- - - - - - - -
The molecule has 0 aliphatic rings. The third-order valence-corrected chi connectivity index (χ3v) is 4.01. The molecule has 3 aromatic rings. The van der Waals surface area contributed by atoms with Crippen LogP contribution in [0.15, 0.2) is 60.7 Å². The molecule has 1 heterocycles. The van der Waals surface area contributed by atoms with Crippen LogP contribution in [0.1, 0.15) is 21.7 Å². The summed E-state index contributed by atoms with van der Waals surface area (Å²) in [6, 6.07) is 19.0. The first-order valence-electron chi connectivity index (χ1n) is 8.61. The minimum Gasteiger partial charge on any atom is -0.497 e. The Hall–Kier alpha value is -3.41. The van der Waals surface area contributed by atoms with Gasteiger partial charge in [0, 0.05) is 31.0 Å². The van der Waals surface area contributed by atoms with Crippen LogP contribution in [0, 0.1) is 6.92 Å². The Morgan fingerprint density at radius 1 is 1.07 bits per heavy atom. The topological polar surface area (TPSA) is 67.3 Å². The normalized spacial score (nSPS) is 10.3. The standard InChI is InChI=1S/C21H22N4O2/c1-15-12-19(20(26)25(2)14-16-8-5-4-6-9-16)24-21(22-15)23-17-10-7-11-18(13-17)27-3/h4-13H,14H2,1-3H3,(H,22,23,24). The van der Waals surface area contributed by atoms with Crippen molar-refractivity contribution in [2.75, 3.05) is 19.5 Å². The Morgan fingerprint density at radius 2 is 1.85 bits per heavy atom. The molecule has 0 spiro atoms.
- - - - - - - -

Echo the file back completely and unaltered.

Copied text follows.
The molecule has 0 aliphatic rings. The third-order valence-corrected chi connectivity index (χ3v) is 4.01. The molecule has 3 aromatic rings. The van der Waals surface area contributed by atoms with Crippen LogP contribution in [0.15, 0.2) is 60.7 Å². The molecule has 1 heterocycles. The van der Waals surface area contributed by atoms with Crippen LogP contribution in [0.1, 0.15) is 21.7 Å². The summed E-state index contributed by atoms with van der Waals surface area (Å²) in [6, 6.07) is 19.0. The first-order valence-electron chi connectivity index (χ1n) is 8.61. The minimum Gasteiger partial charge on any atom is -0.497 e. The Hall–Kier alpha value is -3.41. The van der Waals surface area contributed by atoms with Gasteiger partial charge in [0, 0.05) is 31.0 Å². The van der Waals surface area contributed by atoms with Crippen LogP contribution in [0, 0.1) is 6.92 Å². The Morgan fingerprint density at radius 1 is 1.07 bits per heavy atom. The topological polar surface area (TPSA) is 67.3 Å². The normalized spacial score (nSPS) is 10.3. The standard InChI is InChI=1S/C21H22N4O2/c1-15-12-19(20(26)25(2)14-16-8-5-4-6-9-16)24-21(22-15)23-17-10-7-11-18(13-17)27-3/h4-13H,14H2,1-3H3,(H,22,23,24). The van der Waals surface area contributed by atoms with Crippen molar-refractivity contribution in [2.75, 3.05) is 19.5 Å². The Morgan fingerprint density at radius 2 is 1.85 bits per heavy atom. The molecule has 0 spiro atoms.